JOB SECURITY

Much like everything else, Job security isn’t what it used to be. Individuals hardly maintain the same job for 20-30 years anymore. Job security is defined as the probability that an individual will keep their job; a job with a high level of job security is such that a person with the job would have a small chance of becoming unemployed. In today’s economic and innovative climate, you’re considered a veteran if you hold a position for 10+ years.

The typical narrative for success and job security has always begun with good grades, a successful university career and a healthy respect for authority. Vocational training and career advice maintains hard work and patience are the key to a long, successful career. As you have undoubtedly come to realise, the requirements for job security now extend beyond these two values.  Ahead of you is a long and arduous career journey  surrounded by an unhealthy level of of competition in a very noisy marketplace. Arguably, job security no longer exists or economic strife has least accelerated the average career development timeline and shortened job viability.

Governments and individuals are understandably motivated to achieve higher levels of job security. Governments attempt to do this by passing laws which make it illegal to fire employees for certain reasons while individuals can influence their degree of job security by enhancing their skillset through education and experience, or by moving to a more favourable location. Unions also strongly influence job security. Jobs that traditionally have a strong union presence like as government jobs jobs in education, healthcare and public service  are considered very secure while many non-unionised private sector jobs are generally believed to offer lower job security; although this varies by industry and country.

Basic economic theory holds that during periods of economic expansion businesses experience increased demand, which in turn necessitates investment in more capital or labour. When businesses are experiencing growth, job confidence and security usually increase. The opposite often holds true during a recession. Businesses experience reduced demand and look to downsize their workforce. And this is exactly what we’re currently experiencing in the wake of the COVID-19 pandemic. Workers are experiencing uncertainty over job security as well as their ability to secure paid leave if required to self-isolate. The insecurity particularly impacts casual workers who do not have the same entitlements as full time workers.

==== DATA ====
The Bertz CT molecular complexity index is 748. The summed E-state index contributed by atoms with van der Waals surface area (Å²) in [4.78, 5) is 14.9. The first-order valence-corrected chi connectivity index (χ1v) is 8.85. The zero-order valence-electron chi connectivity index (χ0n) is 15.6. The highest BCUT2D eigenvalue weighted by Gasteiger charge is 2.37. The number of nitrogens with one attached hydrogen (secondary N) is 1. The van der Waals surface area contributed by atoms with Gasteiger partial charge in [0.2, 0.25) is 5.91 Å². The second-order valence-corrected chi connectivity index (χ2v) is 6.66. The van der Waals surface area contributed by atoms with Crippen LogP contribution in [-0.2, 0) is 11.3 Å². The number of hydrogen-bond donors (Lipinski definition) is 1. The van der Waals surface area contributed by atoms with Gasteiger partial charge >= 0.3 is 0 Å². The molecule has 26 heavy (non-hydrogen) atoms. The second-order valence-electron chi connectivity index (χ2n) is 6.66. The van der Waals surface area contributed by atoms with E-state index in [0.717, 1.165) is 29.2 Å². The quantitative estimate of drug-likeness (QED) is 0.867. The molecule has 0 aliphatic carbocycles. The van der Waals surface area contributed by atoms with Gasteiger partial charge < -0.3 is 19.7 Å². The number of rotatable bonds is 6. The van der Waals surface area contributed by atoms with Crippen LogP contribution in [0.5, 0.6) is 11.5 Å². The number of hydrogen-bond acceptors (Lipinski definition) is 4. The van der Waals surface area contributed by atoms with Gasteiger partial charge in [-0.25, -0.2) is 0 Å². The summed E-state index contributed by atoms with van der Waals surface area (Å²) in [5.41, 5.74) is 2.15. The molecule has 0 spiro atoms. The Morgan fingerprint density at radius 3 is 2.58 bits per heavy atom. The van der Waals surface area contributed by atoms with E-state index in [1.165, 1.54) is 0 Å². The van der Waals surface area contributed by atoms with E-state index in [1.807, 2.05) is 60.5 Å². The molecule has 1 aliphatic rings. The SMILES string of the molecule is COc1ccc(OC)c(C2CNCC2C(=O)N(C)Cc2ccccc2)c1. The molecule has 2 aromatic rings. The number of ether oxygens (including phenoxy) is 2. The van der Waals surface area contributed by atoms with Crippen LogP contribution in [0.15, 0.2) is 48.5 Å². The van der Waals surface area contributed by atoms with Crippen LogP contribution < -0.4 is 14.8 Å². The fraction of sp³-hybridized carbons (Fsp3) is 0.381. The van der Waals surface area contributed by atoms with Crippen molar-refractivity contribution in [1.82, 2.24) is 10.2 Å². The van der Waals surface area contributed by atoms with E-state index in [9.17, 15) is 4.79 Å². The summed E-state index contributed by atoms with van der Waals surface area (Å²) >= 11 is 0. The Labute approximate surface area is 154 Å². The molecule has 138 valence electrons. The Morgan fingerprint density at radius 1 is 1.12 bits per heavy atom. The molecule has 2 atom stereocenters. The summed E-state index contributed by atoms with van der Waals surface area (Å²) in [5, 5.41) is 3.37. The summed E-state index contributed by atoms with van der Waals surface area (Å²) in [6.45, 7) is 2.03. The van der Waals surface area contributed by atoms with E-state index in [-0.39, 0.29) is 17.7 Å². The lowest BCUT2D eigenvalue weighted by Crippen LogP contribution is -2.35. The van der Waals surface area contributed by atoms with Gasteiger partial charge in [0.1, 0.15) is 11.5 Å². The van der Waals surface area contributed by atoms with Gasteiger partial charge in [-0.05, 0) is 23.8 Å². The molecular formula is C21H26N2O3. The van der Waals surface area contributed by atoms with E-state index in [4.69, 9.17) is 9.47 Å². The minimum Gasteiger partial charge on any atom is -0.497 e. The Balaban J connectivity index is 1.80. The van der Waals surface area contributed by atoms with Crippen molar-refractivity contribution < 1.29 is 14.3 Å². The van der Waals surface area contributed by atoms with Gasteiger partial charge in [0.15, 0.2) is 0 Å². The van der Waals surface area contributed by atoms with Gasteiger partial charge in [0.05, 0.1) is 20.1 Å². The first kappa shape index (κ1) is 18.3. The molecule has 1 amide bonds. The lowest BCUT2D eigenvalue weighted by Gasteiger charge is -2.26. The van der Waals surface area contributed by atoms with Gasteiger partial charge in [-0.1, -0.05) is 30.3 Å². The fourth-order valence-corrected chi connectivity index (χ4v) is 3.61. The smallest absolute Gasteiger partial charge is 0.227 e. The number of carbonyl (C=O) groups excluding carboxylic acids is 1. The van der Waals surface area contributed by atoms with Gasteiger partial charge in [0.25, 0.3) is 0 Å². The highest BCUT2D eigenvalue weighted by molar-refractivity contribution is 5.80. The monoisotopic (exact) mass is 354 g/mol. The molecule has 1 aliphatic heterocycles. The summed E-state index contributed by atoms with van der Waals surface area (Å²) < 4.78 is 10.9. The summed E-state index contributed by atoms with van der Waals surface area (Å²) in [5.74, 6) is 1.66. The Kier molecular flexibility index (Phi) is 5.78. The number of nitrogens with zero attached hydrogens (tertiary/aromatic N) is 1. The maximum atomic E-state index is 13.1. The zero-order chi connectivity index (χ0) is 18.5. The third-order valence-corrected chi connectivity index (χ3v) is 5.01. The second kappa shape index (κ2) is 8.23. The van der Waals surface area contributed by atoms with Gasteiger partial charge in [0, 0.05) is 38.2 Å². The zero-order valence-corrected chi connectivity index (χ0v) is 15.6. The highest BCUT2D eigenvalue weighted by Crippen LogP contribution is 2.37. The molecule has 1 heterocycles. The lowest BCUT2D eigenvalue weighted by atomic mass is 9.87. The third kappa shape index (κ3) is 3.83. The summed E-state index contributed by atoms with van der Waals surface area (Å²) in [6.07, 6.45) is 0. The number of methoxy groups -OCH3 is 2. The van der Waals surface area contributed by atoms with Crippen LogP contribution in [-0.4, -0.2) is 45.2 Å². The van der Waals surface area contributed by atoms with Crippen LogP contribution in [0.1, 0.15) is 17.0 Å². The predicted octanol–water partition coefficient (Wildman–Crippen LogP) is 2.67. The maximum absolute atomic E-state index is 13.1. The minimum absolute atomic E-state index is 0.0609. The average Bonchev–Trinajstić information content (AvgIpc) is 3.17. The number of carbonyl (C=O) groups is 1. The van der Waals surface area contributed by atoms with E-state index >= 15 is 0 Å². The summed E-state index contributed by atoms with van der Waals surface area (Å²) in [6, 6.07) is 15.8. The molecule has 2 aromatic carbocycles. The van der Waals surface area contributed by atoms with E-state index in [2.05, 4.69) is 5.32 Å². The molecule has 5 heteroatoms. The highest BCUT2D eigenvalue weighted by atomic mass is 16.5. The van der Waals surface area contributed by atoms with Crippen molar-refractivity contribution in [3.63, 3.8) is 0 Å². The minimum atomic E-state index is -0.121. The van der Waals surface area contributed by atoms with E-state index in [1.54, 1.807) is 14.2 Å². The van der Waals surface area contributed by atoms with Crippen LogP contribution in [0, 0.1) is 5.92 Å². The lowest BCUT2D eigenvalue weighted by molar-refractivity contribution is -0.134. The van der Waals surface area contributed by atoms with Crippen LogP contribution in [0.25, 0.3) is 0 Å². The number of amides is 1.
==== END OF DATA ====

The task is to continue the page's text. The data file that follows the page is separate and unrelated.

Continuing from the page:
The main idea in maintaining job security would be to make yourself invaluable – not only to your current employer, but to future employers as well. Try to learn new skills and adapt to changing markets. It’s all about self-awareness. Stay positive and find helpful ways to cope with the psychological pressures of job insecurity because your willingness to adapt to change makes all the difference.  Keep an eye out for opportunities with other organisations in your industry, too. It does no harm to know what’s available, and it’s not disloyal to make contingency plans for possible shifts in your career. Be sure to keep your resume up to date so that you’re always prepared to apply for new positions that may come up. And, if you can, save some money, so you don’t have to worry about paying your bills straight away if you do lose your job. That way, you can focus on the positive, not on doubt and uncertainty.

Whereas if you’re an employer, you’ll want your company to maintain a positive reputation for job security. A stellar brand as an employer will improve you bottom line, quality of employees available to you, your position in the marketplace and positive engagement from your workforce. Keep insecurity low by focusing on quality rather than quantity in your employment practices. It’s important to hire people who will multiply the value of your company offering so in economic downturn, almost every employee is essential. This may sound idealistic – and it probably is however, minimising ‘dead weight’ and loss is basic economic theory for a successful outcome. Put measures in place to mitigate disruptions like workplace insurance, severance packages and financial buffers. Therefore, even if you have to make hard decisions your employer brand is secure.

Let us know in the comments what your concerns and solutions are!

Check out: The Ultimate Guide to Re-Opening your Office during Covid-19

Mshimba Michelle

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